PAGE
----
Alumni authors - Michael W. Whittle

St George’s alumni are more than just great healthcare professionals, many have gone on to be successful contributors to the publishing world too.

Whittle’s Gait AnalysisBy David Levine, Jim Richards,   Michael W. Whittle (MBBS 1965)About the book:Whittle's Gait Analysis - formerly known as Gait Analysis: an introduction - is now in its fifth edition with a new team of authors led by David Levine and Jim Richards. Working closely with Michael Whittle, the team maintains a clear and accessible approach to basic gait analysis. It will assist both students and clinicians in the diagnosis of and treatment plans for patients suffering from medical conditions that affect the way they walk.Buy the book on Amazon here

Eating breakfast daily may help to prevent early development of diabetes risk in children

Children who eat breakfast daily have a lower risk of developing Type 2 diabetes than those who skip it or only eat it occasionally, says new research.

They also found that among children eating breakfast, those who eat a high-fibre breakfast cereal also have lower type 2 diabetes risk profiles, indicated by blood samples revealing insulin resistance, compared to children who eat a breakfast with a lower fibre content.

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Five minutes with...

Retired senior clinical lecturer in public health Sarah Walters OBE graduated from St George's in 1985. Here she talks to us about her jobs, some of the things she loves, some which she loves to hate and her memories of St George's.

What is your job title? My final job before I retired was senior clinical lecturer in public health at the University of Birmingham. I took ill health retirement in 2006 (I have cystic fibrosis and my health was deteriorating at the age of 48). I was awarded OBE for services to medicine in 2004.What did you actually do? At the University of Birmingham, I set up from scratch, and subsequently managed the Masters in Public Health programme, and also the academic training for the Part A MFPH examination for trainees from the West Midlands, although we also had some attendees from Wales and the East Midlands too. I did research into health services for people with cystic fibrosis, and also research into the health effects of air pollution. I also served on the committee on the Medical Effects of Air Pollution, and was a Part A examiner for the Faculty of Public Health.How do you spend your free time? Since retirement I have bought (with my husband) a 20 acre woodland which we manage for wildlife and community groups.  It was neglected and we have brought it back to management and in 2013 won the Royal Forestry Society Excellence in Forestry award for the best small woodland in the Midlands and North West of England. We run open days, produce small wood products including green wood turning, chainsaw carving and firewood, do our own coppicing, do talks and tours for community groups.  We are also trying to set up a landscape-scale conservation project across North Warwickshire and Tamworth along the River Anker. As well as this, I did a professional photography course finishing in 2012 and now run photography workshops at the woods. I also help my husband (an engineer) run a business from home manufacturing and selling security products to help prevent theft of bicycles, motorcycles, quad bikes, agricultural machinery etc – these products have also won many awards. Which living person do you most admire, and why? Aun Sang Suu-Kyi – she shows the power of quiet resistance to achieve change.What’s your favourite book/song/filmBook - Wild Swans by Jung Chang.  Film - The Hunt for Red October starring Sean Connery.  Song - My Immortal by EvanscenceWhat would your super power be?I would want to be able to heal my cystic fibrosis!How would you like to be remembered? Somebody who made a difference, not only to the lives of people, but to the planet too.What’s the most important lesson life has taught you?Never give up!What is your favourite memory of St George's? Although it was a long time ago, the antics of Professor Pilkington were pretty memorable.Are you still in touch with people you studied with? Unfortunately I moved away from London and there are few St George's graduates in the Midlands, although it is always lovely to meet up with old classmates.How would you sum up your time at St George's in three words? A great time.St Georges were very brave to take me on as a medical student. I was the first person with cystic fibrosis to qualify as a doctor.  Taking on somebody with this condition was unprecedented, and a definite risk. They gave me the opportunity to realise a dream and to make a difference.There are now quite a few doctor with cystic fibrosis, and with other disabilities, and I think that St George's were enlightened to try and take people with disabilities on and prove they could become successful doctors.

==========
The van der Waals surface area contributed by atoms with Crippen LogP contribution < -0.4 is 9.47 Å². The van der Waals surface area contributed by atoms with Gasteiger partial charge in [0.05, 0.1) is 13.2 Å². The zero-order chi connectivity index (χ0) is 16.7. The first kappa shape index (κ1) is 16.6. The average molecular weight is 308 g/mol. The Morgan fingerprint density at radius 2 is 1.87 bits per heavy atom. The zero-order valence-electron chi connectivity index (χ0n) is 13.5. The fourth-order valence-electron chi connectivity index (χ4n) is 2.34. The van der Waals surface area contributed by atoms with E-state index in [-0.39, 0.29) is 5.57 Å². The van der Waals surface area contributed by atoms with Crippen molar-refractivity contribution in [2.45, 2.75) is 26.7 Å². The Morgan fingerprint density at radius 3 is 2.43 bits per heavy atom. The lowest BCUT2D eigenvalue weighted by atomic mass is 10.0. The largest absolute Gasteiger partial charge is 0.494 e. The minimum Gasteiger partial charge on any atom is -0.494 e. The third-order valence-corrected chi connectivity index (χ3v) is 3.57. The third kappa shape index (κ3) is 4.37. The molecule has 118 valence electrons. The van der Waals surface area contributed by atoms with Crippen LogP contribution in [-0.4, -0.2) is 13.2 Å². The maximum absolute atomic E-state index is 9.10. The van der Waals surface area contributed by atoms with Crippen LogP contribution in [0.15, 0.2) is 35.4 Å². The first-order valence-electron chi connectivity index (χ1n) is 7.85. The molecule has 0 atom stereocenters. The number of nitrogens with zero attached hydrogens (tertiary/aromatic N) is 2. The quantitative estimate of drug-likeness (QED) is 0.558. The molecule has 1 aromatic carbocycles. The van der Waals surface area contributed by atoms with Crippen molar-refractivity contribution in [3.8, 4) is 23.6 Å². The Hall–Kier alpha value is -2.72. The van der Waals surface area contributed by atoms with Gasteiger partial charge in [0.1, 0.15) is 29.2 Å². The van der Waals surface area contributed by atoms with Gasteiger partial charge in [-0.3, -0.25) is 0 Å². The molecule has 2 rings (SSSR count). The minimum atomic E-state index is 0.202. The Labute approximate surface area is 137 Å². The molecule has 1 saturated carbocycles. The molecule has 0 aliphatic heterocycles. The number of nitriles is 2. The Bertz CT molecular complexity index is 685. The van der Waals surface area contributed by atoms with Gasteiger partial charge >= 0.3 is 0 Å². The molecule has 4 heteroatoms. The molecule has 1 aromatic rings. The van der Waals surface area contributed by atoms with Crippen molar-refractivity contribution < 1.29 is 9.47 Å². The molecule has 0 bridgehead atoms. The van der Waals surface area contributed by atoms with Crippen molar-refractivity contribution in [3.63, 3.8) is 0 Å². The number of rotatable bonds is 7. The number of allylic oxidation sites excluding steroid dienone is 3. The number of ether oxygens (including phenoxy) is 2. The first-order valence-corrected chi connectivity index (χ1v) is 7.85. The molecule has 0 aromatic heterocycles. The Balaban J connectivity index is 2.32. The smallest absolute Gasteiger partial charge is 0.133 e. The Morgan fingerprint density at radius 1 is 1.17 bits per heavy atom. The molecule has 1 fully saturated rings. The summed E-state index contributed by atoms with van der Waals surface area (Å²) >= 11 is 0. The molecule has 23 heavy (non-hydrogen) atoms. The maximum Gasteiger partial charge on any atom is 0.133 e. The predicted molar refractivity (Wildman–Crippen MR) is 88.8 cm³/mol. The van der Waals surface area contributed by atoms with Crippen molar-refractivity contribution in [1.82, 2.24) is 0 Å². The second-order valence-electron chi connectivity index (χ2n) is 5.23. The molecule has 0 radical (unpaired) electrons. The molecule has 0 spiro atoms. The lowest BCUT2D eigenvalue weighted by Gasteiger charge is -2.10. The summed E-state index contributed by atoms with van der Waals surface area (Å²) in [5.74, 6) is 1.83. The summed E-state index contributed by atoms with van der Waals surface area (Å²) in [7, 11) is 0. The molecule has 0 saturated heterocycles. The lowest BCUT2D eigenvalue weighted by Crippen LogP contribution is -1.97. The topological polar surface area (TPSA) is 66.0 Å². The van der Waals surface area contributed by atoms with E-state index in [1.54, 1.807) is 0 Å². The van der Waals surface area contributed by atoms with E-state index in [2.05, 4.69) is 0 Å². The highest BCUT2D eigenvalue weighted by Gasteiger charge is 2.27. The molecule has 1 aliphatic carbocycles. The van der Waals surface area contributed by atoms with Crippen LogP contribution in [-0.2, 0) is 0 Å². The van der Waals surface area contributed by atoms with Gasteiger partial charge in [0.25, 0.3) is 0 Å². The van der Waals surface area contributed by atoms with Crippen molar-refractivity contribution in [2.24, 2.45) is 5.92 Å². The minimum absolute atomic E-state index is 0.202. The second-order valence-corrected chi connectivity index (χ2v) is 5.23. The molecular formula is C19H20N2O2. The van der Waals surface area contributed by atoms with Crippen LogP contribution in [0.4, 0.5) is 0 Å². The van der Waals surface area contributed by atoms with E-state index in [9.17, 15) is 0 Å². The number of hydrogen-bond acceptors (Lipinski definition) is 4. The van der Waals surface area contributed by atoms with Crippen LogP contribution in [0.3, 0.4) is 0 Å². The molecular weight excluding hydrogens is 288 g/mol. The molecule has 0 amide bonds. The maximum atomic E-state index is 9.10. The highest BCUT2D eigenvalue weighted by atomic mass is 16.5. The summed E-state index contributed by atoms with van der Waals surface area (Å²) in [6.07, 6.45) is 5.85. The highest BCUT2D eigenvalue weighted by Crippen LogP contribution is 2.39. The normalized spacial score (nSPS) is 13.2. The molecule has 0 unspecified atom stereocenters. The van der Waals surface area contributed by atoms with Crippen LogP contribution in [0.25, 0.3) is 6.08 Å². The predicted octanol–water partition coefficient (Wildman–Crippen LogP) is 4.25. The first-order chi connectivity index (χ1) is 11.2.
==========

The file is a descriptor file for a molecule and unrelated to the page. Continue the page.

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Alumni authors - Tony Copperfield

St George’s alumni are more than just great healthcare professionals, many have gone on to be successful contributors to the publishing world too.

Sick NotesBy Dr Tony Copperfield (Martyn Lobley (MBBS 1981))About the book:The hilarious, shocking and occasionally tragic truth about the working life of a British GP, written for the lay reader. Dr Tony Copperfield is an average GP in an average town. He spends his life fighting off the worried well armed with internet print outs and health pages torn from newspapers, dealing with youngsters with meningitis, worrying about swine flu, mopping up vomit, shouting at bureaucrats and banging his head against the brick walls of the NHS. Perfect for anyone who has ever wondered what really goes on in a GP practice.''A wonderful book, funny and insightful in equal measure, and an ideal gift for all doctors and those brave enough to use them''. Dr Phil Hammond GP (Private Eye magazine, Channel 4's Countdown)Buy the book on Amazon

Loss of sensation in the feet of diabetes patients linked to cardiovascular disease, say researchers

Experts have discovered that loss of sensation in the feet, a result of diabetes, may be a predictor of cardiovascular events such as heart attack and strokes.

Diabetes, which affects 3.7million people in the UK, can cause damage to a person’s blood vessels and nerves, especially if their blood sugar is poorly controlled, leading to poor circulation and loss of sensation in the feet, known as peripheral neuropathy.